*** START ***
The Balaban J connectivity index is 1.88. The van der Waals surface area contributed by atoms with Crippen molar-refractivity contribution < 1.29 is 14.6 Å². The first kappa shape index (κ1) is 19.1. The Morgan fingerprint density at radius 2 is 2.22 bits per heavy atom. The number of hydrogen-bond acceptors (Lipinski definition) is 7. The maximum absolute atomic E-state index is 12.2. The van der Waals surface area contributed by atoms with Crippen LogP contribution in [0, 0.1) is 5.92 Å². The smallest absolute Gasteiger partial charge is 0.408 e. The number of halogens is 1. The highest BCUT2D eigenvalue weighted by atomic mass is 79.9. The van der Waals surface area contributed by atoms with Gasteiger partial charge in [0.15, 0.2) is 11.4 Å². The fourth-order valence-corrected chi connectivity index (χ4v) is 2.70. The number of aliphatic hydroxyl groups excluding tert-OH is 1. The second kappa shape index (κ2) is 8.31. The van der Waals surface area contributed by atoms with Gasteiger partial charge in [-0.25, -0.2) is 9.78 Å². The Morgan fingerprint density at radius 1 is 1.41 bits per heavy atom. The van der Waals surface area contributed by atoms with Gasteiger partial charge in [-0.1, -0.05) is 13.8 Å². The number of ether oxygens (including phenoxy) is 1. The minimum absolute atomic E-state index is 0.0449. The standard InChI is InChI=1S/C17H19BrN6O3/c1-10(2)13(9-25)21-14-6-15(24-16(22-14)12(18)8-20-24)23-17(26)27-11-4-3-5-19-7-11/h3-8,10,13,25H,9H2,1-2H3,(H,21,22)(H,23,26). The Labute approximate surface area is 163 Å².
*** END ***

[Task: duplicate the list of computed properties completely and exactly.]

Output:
The Balaban J connectivity index is 1.88. The van der Waals surface area contributed by atoms with Crippen molar-refractivity contribution < 1.29 is 14.6 Å². The first kappa shape index (κ1) is 19.1. The Morgan fingerprint density at radius 2 is 2.22 bits per heavy atom. The number of hydrogen-bond acceptors (Lipinski definition) is 7. The maximum absolute atomic E-state index is 12.2. The van der Waals surface area contributed by atoms with Crippen LogP contribution in [0, 0.1) is 5.92 Å². The smallest absolute Gasteiger partial charge is 0.408 e. The number of halogens is 1. The highest BCUT2D eigenvalue weighted by atomic mass is 79.9. The van der Waals surface area contributed by atoms with Gasteiger partial charge in [0.15, 0.2) is 11.4 Å². The fourth-order valence-corrected chi connectivity index (χ4v) is 2.70. The number of aliphatic hydroxyl groups excluding tert-OH is 1. The second kappa shape index (κ2) is 8.31. The van der Waals surface area contributed by atoms with Gasteiger partial charge in [-0.25, -0.2) is 9.78 Å². The Morgan fingerprint density at radius 1 is 1.41 bits per heavy atom. The van der Waals surface area contributed by atoms with Gasteiger partial charge in [-0.1, -0.05) is 13.8 Å². The number of ether oxygens (including phenoxy) is 1. The minimum absolute atomic E-state index is 0.0449. The standard InChI is InChI=1S/C17H19BrN6O3/c1-10(2)13(9-25)21-14-6-15(24-16(22-14)12(18)8-20-24)23-17(26)27-11-4-3-5-19-7-11/h3-8,10,13,25H,9H2,1-2H3,(H,21,22)(H,23,26). The Labute approximate surface area is 163 Å².